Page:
One of my favorite Christmas carols is “In the Bleak Midwinter.” The verses are by Christina Rossetti (1830-1894), an English poet. They were set to music by Gustav Holst in 1906. The Pre-Raphaelites, of whom Rossetti was a part, strove for the simplicity and directness characteristic of artists before the Renaissance (therefore before the artist Raphael). Rossetti’s poem illustrates that simplicity.
In the bleak midwinter, frosty wind made moan. Earth stood hard as iron, water like a stone; Snow had fallen, snow on snow, snow on snow, In the bleak midwinter, long ago. Our God, Heaven cannot hold Him, nor earth sustain; Heaven and earth shall flee away when He comes to reign. In the bleak midwinter a stable place sufficed The Lord God Almighty, Jesus Christ. Enough for Him, whom cherubim, worship night and day, Breastful of milk, and a mangerful of hay; Enough for Him, whom angels fall before, The ox and ass and camel which adore. Angels and archangels may have gathered there, Cherubim and seraphim thronged the air; But His mother only, in her maiden bliss, Worshipped the beloved with a kiss. What can I give Him, poor as I am? If I were a shepherd, I would bring a lamb; If I were a Wise Man, I would do my part; Yet what I can I give Him: give my heart.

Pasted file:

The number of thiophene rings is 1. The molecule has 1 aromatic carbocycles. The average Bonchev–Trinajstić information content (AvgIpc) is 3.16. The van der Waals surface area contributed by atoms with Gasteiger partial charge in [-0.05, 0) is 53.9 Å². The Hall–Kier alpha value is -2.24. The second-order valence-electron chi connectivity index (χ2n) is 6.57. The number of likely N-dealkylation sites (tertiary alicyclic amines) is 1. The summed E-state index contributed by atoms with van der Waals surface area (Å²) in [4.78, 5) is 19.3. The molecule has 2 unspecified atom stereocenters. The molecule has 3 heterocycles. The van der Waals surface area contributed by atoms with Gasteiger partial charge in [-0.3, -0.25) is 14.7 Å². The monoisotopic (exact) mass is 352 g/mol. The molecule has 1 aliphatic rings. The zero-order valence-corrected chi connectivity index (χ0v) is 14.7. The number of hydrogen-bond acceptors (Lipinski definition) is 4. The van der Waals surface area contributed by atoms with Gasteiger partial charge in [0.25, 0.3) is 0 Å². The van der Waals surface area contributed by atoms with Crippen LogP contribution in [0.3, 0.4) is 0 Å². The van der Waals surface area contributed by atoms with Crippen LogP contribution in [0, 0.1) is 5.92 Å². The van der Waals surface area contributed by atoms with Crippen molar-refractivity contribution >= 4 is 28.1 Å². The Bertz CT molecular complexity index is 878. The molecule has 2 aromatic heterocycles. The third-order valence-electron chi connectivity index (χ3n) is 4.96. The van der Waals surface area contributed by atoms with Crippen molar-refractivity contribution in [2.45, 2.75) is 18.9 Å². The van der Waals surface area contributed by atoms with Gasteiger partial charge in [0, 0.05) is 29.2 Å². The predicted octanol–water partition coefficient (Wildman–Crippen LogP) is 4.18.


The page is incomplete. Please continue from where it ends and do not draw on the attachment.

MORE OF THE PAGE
In her day, Rossetti was compared to Elizabeth Barrett Browning, because, of course, they were both girls. Critics disputed who was the superior lady poet. In the 20th century, she was still considered subordinate to her older brother, Dante Gabriel Rossetti, who earned more space in the textbooks. My old Norton Anthology opines, “England, the birthplace of poets, has produced few women poets of note, but of these few Christina Rossetti is perhaps the finest.” Nice of them to say so.
Others have lavished less attenuated praise. In the 1930s, for example, the essayist Basil de Sélincourt called her “probably in the first twelve of the masters of English verse.” Since the 70s or so, Rossetti has undergone an even greater revival, like a lot of women artists. I suspect this renaissance might have encouraged Annie Lennox and Cyndi Lauper (in a lovely straightforward rendition) to record the song.
Here is a more traditional, very beautiful version, by a small chorus called Tenebrae.
What’s your favorite Christmas music?